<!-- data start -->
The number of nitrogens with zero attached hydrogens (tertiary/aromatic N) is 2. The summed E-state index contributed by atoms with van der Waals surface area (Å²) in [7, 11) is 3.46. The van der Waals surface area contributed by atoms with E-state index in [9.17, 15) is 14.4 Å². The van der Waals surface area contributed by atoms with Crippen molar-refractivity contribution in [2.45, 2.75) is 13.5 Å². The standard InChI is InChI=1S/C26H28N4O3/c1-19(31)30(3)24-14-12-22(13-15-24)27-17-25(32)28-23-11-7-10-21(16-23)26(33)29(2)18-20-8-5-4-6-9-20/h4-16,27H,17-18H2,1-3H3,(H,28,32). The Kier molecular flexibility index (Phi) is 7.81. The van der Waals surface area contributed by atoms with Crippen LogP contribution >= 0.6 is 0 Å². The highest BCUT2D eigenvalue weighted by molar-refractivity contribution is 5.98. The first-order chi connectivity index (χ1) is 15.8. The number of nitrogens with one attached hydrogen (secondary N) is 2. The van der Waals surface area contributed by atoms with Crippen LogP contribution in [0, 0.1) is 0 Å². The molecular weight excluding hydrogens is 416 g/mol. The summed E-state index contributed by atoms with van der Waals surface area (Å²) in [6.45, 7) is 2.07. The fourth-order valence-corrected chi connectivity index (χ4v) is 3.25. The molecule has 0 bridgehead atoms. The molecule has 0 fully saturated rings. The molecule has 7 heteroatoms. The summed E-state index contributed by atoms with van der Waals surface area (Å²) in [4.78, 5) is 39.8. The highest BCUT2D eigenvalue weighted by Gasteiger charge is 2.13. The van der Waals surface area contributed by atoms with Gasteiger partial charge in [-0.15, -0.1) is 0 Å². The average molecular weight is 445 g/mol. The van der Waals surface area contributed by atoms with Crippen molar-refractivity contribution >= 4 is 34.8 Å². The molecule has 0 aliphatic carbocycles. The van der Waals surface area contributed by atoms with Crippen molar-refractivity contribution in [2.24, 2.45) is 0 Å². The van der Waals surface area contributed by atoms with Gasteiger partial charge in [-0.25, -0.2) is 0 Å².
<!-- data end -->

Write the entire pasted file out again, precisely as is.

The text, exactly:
The number of nitrogens with zero attached hydrogens (tertiary/aromatic N) is 2. The summed E-state index contributed by atoms with van der Waals surface area (Å²) in [7, 11) is 3.46. The van der Waals surface area contributed by atoms with E-state index in [9.17, 15) is 14.4 Å². The van der Waals surface area contributed by atoms with Crippen molar-refractivity contribution in [2.45, 2.75) is 13.5 Å². The standard InChI is InChI=1S/C26H28N4O3/c1-19(31)30(3)24-14-12-22(13-15-24)27-17-25(32)28-23-11-7-10-21(16-23)26(33)29(2)18-20-8-5-4-6-9-20/h4-16,27H,17-18H2,1-3H3,(H,28,32). The Kier molecular flexibility index (Phi) is 7.81. The van der Waals surface area contributed by atoms with Crippen LogP contribution >= 0.6 is 0 Å². The highest BCUT2D eigenvalue weighted by molar-refractivity contribution is 5.98. The first-order chi connectivity index (χ1) is 15.8. The number of nitrogens with one attached hydrogen (secondary N) is 2. The van der Waals surface area contributed by atoms with Crippen LogP contribution in [0, 0.1) is 0 Å². The molecular weight excluding hydrogens is 416 g/mol. The summed E-state index contributed by atoms with van der Waals surface area (Å²) in [6.45, 7) is 2.07. The fourth-order valence-corrected chi connectivity index (χ4v) is 3.25. The molecule has 0 bridgehead atoms. The molecule has 0 fully saturated rings. The molecule has 7 heteroatoms. The summed E-state index contributed by atoms with van der Waals surface area (Å²) in [4.78, 5) is 39.8. The highest BCUT2D eigenvalue weighted by Gasteiger charge is 2.13. The van der Waals surface area contributed by atoms with Gasteiger partial charge in [-0.15, -0.1) is 0 Å². The average molecular weight is 445 g/mol. The van der Waals surface area contributed by atoms with Crippen molar-refractivity contribution >= 4 is 34.8 Å². The molecule has 0 aliphatic carbocycles. The van der Waals surface area contributed by atoms with Crippen molar-refractivity contribution in [2.24, 2.45) is 0 Å². The van der Waals surface area contributed by atoms with Gasteiger partial charge in [-0.25, -0.2) is 0 Å².